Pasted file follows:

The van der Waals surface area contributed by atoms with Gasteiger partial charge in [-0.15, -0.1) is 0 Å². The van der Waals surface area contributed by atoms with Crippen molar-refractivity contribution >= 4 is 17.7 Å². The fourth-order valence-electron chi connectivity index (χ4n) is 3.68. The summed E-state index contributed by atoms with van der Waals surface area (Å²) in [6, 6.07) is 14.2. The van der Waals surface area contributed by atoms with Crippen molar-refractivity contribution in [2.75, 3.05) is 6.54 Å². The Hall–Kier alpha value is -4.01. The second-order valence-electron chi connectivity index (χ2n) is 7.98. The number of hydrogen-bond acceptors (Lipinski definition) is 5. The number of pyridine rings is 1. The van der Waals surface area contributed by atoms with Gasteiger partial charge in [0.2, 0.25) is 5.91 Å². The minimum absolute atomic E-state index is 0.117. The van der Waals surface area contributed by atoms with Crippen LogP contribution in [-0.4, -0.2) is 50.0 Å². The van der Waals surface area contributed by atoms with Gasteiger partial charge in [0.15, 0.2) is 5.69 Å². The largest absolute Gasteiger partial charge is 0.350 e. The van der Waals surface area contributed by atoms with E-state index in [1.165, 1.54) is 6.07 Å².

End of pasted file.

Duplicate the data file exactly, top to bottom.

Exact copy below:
The van der Waals surface area contributed by atoms with Gasteiger partial charge in [-0.15, -0.1) is 0 Å². The van der Waals surface area contributed by atoms with Crippen molar-refractivity contribution >= 4 is 17.7 Å². The fourth-order valence-electron chi connectivity index (χ4n) is 3.68. The summed E-state index contributed by atoms with van der Waals surface area (Å²) in [6, 6.07) is 14.2. The van der Waals surface area contributed by atoms with Crippen molar-refractivity contribution in [2.75, 3.05) is 6.54 Å². The Hall–Kier alpha value is -4.01. The second-order valence-electron chi connectivity index (χ2n) is 7.98. The number of hydrogen-bond acceptors (Lipinski definition) is 5. The number of pyridine rings is 1. The van der Waals surface area contributed by atoms with Gasteiger partial charge in [0.2, 0.25) is 5.91 Å². The minimum absolute atomic E-state index is 0.117. The van der Waals surface area contributed by atoms with Crippen LogP contribution in [-0.4, -0.2) is 50.0 Å². The van der Waals surface area contributed by atoms with Gasteiger partial charge in [0.15, 0.2) is 5.69 Å². The largest absolute Gasteiger partial charge is 0.350 e. The van der Waals surface area contributed by atoms with E-state index in [1.165, 1.54) is 6.07 Å².